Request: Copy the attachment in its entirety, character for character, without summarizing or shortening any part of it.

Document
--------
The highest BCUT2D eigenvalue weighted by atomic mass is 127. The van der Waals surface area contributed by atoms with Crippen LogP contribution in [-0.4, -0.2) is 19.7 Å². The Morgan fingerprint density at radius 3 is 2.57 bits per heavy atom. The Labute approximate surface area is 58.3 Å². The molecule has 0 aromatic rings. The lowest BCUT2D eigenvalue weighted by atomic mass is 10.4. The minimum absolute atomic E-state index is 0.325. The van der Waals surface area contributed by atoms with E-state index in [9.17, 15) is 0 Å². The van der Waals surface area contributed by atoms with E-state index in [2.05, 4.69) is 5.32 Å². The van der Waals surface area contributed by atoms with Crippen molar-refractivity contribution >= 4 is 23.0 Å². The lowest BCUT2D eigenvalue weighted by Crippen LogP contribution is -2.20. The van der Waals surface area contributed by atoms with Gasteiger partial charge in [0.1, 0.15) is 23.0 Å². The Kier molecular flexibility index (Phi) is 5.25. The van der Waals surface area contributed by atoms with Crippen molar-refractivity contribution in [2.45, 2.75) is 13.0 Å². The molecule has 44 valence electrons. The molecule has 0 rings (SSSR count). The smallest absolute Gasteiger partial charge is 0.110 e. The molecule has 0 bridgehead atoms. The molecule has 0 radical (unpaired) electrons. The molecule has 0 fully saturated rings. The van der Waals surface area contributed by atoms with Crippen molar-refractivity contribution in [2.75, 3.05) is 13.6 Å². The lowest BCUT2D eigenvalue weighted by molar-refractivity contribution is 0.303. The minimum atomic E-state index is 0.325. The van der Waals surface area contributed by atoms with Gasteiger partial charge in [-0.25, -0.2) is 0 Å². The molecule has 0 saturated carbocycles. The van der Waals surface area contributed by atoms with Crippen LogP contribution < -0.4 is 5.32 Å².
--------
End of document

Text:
The highest BCUT2D eigenvalue weighted by atomic mass is 127. The van der Waals surface area contributed by atoms with Crippen LogP contribution in [-0.4, -0.2) is 19.7 Å². The Morgan fingerprint density at radius 3 is 2.57 bits per heavy atom. The Labute approximate surface area is 58.3 Å². The molecule has 0 aromatic rings. The lowest BCUT2D eigenvalue weighted by atomic mass is 10.4. The minimum absolute atomic E-state index is 0.325. The van der Waals surface area contributed by atoms with E-state index in [9.17, 15) is 0 Å². The van der Waals surface area contributed by atoms with E-state index in [2.05, 4.69) is 5.32 Å². The van der Waals surface area contributed by atoms with Crippen molar-refractivity contribution >= 4 is 23.0 Å². The lowest BCUT2D eigenvalue weighted by Crippen LogP contribution is -2.20. The van der Waals surface area contributed by atoms with Gasteiger partial charge in [0.1, 0.15) is 23.0 Å². The Kier molecular flexibility index (Phi) is 5.25. The van der Waals surface area contributed by atoms with Crippen molar-refractivity contribution in [2.45, 2.75) is 13.0 Å². The molecule has 44 valence electrons. The molecule has 0 rings (SSSR count). The smallest absolute Gasteiger partial charge is 0.110 e. The molecule has 0 bridgehead atoms. The molecule has 0 radical (unpaired) electrons. The molecule has 0 fully saturated rings. The van der Waals surface area contributed by atoms with Crippen molar-refractivity contribution in [2.75, 3.05) is 13.6 Å². The lowest BCUT2D eigenvalue weighted by molar-refractivity contribution is 0.303. The minimum atomic E-state index is 0.325. The van der Waals surface area contributed by atoms with Gasteiger partial charge in [-0.25, -0.2) is 0 Å². The molecule has 0 saturated carbocycles. The van der Waals surface area contributed by atoms with Crippen LogP contribution < -0.4 is 5.32 Å².